“Parents and loved ones, that doesn’t mean what you think it might,” he said. “You have to understand we do have the best police department in the entire country. They’re an example of Bearcats connecting.”
Jasinski asked graduates to describe Northwest in one word, and their replies included the words home, personable, family, strong, phenomenal, prepared and amazing.
“Our testimonials, the growth that we see on a daily basis, the growth that you all see on a daily basis comes from something that’s such a gift to our society, and I hope that we continue that,” Jasinski said. “We are certainly committed to doing that at Northwest Missouri State University.”
All told, the University awarded 306 bachelor’s degrees, 184 master’s degrees and five specialist degrees during its two ceremonies Friday. The top graduate degree was applied computer science, and the most common undergraduate majors were elementary education, business management and information systems.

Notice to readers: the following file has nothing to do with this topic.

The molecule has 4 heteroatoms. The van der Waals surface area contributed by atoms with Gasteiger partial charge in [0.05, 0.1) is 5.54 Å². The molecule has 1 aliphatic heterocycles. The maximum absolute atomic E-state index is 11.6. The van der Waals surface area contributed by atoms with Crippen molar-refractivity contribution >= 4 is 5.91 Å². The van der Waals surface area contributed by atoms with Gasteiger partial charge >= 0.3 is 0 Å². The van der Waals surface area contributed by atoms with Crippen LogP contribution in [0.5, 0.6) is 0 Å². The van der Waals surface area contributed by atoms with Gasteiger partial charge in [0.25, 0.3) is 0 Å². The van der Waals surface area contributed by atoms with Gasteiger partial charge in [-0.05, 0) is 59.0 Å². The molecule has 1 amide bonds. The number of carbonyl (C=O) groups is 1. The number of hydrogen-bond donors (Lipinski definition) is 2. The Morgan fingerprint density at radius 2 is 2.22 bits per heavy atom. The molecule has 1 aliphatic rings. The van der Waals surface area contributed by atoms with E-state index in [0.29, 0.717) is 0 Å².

Geographically, 51 percent of the graduates were Missouri residents, and another 34 percent hailed from Iowa and Nebraska. International graduates represented the countries of Argentina, Colombia, Germany, Nepal and India.
Members of the graduating class ranged in age from 20 to 69.
With an enrollment of about 6,300 students, Northwest is a coeducational, primarily residential four-year university that offers a broad range of undergraduate and selected graduate programs on its Maryville campus as well as its Northwest-Kansas City location at the Northland Innovation Center and through Northwest Online.